Fresh & Easy is BUXTED!


Over the last year Tesco has made a significant splash in the US with almost every major US retailer making the pilgrimage to the west to check out Fresh & Easy, and to developed competitive strategies. It’s hard to say who came first (the chicken or egg) whether its Walmart’s Marketside concept the new Giant to Go, or Food Lions recent announcement of a test for the “Quick & Easy” convenience/prepared meal aisle in 17 stores, the impact of Tesco’s Fresh & Easy entrance into the US is unmistakable.

fresheasyIn a February 22, 2009, in the Sunday Times of London writer William Kay of Los Angeles, reported this story:  Tesco admits: We got it wrong in US

The head of Tesco’s US operation, Fresh & Easy, has said its early market research was mistaken and it may make big changes to the stores.

“We may have assumed that certain elements of the Fresh & Easy brand would do the work for us and we would not have to go down and dirty on price. That may have been a mistake,” said Tim Mason, head of Tesco’s US business.

Ahead of Fresh & Easy’s launch in November 2007, Mason trumpeted the in-depth research that was done to identify a gap in the West Coast grocery market.

Marketing director Simon Uwins said: “We went into people’s houses, talked to them about food and food shopping. We went into their kitchens and poked round pantries.”

Unfortunately, Mason now admits, they did not poke around their garages, where they would have found huge freezer chests bulging with stockpiled meat bought on special offer.

“There’s less loyalty in the American market,” said Mason. “A Brit has to hear it a few times before you accept that people make up their mind where to go each week when they check out the special offers round the kitchen table.

“In a key moment at a focus group, one man told them that he had stopped shopping at Fresh & Easy because they no longer sent him a flier promoting the latest special offers.

“We came out of that meeting and said we had better make sure we hit everyone in the area with fliers.”

Recession has slowed expansion. There are 113 Fresh & Easy outlets and plans to have 200 branches have been put back at least six months.

In a March 2, 2009 article in the Wall Street Journal by Cecilie Rohwedder entitled “Tesco Tries to Hit a U.S. Curveball” gave further insight into the strategic shift.

Tesco’s response to the recession includes its Buxted line, a budget brand in the meat aisles of its stores with black and brown labeling. The Buxted Value Chicken Breasts include some bone and rib meat, so they aren’t trimmed to the same standard as the store’s Fresh & Easy Chicken Breasts, but at $2.99 a pound, they cost $2 less. Buxted pork chops, tuna steaks and ribs are also cheaper.

As a next step, Mr. Mason is considering adding bread with preservatives, which is cheaper than the purer but pricier breads now in the store.

Tesco is also introducing aggressive price promotions involving selected products. Its initial strategy was to offer what retailers call “Every Day Low Price” — in Fresh & Easy’s case, prices that were 10% to 25% below those at regular grocery stores. Now boldly colored shelf signs point out the “extra low price” on individual items, while large ceiling boards boast of “budget prices.” Fliers that once focused on themes now push the latest special discounts.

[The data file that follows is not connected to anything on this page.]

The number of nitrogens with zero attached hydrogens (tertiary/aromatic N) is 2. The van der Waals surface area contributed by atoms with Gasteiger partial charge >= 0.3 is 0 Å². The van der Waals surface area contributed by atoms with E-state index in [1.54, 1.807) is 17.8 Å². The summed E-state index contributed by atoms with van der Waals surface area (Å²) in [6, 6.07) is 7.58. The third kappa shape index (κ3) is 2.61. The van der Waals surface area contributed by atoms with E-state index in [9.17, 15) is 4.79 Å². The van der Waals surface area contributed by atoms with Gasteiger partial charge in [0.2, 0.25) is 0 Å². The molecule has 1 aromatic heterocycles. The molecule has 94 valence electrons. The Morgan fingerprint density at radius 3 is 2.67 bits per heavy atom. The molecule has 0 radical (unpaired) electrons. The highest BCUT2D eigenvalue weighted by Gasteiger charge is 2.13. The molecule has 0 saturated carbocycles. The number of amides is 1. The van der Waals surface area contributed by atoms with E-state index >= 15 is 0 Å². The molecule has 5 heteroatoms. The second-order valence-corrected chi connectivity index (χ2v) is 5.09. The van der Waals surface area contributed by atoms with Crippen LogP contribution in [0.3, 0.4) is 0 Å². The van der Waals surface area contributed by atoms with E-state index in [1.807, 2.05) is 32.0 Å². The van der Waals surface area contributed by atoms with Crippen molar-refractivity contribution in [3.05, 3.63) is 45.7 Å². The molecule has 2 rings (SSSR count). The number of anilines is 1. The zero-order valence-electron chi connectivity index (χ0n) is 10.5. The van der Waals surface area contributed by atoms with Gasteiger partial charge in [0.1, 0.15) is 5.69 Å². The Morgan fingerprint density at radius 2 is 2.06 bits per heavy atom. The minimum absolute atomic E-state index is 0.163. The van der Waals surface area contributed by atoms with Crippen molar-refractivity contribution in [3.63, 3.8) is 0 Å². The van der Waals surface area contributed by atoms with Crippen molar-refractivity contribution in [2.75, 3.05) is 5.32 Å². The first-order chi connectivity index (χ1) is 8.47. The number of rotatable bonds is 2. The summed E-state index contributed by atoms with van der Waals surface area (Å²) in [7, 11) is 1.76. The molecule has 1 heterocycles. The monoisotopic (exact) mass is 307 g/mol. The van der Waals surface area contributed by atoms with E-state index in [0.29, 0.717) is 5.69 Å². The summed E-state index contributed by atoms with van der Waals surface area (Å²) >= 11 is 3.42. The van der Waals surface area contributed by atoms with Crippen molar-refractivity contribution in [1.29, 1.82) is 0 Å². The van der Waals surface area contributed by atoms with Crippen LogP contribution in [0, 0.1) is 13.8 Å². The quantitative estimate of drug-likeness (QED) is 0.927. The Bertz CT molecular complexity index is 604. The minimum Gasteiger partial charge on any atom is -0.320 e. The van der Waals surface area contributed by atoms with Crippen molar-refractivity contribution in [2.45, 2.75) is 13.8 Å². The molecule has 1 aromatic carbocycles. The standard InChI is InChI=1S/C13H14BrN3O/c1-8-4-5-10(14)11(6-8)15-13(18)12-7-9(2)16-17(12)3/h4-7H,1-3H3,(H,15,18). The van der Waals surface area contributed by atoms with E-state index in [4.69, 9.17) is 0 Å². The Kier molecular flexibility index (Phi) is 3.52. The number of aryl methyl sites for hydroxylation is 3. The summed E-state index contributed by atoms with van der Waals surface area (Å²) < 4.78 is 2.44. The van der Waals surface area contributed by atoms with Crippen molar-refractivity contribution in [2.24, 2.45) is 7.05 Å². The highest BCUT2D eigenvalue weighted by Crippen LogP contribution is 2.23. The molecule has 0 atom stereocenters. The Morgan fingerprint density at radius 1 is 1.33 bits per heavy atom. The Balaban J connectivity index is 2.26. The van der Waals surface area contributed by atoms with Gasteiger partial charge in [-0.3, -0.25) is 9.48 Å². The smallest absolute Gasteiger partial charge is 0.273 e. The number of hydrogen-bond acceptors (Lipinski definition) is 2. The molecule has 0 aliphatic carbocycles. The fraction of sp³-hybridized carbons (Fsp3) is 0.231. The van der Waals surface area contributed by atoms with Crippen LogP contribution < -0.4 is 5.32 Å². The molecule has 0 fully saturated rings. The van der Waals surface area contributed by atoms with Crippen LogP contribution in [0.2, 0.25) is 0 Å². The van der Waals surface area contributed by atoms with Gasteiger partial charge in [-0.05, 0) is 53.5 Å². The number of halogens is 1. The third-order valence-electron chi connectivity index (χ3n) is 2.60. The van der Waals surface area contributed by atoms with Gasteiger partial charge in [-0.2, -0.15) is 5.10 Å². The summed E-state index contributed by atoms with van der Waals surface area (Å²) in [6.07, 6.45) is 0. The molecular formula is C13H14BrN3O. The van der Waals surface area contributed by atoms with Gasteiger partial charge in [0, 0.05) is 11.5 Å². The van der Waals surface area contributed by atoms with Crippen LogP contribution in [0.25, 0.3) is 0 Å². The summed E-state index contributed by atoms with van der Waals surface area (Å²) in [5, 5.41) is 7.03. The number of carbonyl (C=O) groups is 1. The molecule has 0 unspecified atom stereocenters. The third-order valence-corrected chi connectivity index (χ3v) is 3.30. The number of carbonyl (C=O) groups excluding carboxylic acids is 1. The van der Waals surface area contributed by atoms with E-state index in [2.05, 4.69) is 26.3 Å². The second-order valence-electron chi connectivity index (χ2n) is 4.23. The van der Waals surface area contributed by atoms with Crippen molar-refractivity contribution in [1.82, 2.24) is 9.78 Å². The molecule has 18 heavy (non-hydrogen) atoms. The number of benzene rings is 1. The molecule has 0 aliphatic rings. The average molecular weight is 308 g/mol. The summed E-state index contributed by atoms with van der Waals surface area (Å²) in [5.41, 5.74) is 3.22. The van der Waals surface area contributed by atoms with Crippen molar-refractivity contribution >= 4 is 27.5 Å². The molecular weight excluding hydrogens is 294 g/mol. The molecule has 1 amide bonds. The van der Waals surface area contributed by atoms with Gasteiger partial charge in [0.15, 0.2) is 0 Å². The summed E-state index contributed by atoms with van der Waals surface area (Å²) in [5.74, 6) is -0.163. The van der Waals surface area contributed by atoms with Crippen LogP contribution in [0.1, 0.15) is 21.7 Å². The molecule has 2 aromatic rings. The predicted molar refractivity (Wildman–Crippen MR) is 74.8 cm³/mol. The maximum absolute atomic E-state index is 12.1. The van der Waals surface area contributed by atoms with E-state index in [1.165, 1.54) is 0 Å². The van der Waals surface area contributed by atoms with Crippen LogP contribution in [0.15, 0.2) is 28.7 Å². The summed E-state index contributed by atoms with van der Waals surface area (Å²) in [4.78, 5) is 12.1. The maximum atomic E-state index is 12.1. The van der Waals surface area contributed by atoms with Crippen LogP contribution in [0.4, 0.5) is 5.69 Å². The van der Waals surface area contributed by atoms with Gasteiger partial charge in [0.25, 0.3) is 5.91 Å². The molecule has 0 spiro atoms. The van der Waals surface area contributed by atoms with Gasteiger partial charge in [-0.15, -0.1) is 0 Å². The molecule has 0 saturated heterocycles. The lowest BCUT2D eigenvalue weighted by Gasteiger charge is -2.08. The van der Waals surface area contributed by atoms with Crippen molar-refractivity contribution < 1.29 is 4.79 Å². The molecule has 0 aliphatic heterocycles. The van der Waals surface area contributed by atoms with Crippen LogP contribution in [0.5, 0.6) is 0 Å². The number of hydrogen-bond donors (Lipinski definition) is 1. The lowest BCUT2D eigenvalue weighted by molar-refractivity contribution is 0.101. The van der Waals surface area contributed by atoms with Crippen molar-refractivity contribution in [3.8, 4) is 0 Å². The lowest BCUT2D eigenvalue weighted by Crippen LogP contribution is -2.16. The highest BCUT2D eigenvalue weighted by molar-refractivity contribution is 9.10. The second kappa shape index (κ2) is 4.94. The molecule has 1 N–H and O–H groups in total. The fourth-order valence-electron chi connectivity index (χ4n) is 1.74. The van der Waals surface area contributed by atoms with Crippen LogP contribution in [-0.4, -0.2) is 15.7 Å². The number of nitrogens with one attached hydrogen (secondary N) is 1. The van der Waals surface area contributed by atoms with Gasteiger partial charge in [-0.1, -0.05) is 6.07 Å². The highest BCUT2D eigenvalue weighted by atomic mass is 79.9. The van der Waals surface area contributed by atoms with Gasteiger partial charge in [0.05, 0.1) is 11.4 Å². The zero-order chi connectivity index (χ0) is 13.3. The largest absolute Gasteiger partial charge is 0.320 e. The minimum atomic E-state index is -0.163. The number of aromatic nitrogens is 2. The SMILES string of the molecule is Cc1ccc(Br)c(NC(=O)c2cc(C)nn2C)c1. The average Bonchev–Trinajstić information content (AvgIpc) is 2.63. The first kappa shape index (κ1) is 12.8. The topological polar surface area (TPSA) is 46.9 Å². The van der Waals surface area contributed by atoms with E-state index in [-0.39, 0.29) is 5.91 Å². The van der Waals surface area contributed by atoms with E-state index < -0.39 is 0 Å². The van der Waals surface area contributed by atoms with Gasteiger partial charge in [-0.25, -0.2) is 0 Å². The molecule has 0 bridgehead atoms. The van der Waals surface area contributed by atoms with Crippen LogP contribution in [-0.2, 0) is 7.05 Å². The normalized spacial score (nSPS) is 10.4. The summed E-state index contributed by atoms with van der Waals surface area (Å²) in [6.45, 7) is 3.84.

So lower prices, promotions and all the typical tricks of US grocers combined with BUXTED a budget line. So what is Buxted? At first glance it almost appears to be on of the very expensive contrived brand names from a Branding or Naming Agency, or perhaps a reference to street slang for “busted”. But Tesco has been using the name for some time; it is closer in origin to Kirkland form Costco.

According to Wikipedia: Buxted is a village and civil parish in the Wealden District of East Sussex in England. The parish is situated on the Weald, north of Uckfield; the settlements of Five Ash Down, Heron’s Ghyll and High Hurstwood are included within its boundaries. At one time its importance lay in the Wealden iron industry, although its main industrial base today is in the wholesale poultry trade.

So Buxted is a real place in England, and was once home to the poultry industry. An unusual name but certainly an interesting way to dramatically shift the strategy of Fresh & Easy. It creates a two-tier structure remarkably similar to many retailers around the world: Walmart, Loblaws, etc.

Will it be enough to survive this economy or will the dreadful economy and poor sales spur Tesco and Fresh & Easy to Private Brand innovation?

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Christopher Durham
Christopher Durham is the president of My Private Brand and the co-founder of The Vertex Awards. He is a strategist, author, consultant and retailer who built brands at Delhaize-owned Food Lion, and lead strategy and brand development for Lowe’s Home Improvement. He has consulted with retailers around the world on their private brand portfolios including: Family Dollar, Petco, Staples, Office Depot, Best Buy, Metro (Canada), TLW (Taiwan) and Hola (Taiwan). Durham has published five definitive books on private brands, including his first book, Fifty2: The My Private Brand Project. In 2017, he will debut his newest book, Vanguard: Vintage Originals, a visual tour of innovation and disruption in private brand going back to the mid-1800’s. Dynamic in his presentation while down to earth and frank in his opinions, he has presented at numerous conferences, including FUSE, The Dieline Conference, Packaging that Sells, Omnishopper and PLMA’a annual trade show in Chicago. Durham lives in Charlotte, NC with his wife, Laraine, and two daughters, Olivia and Sarah.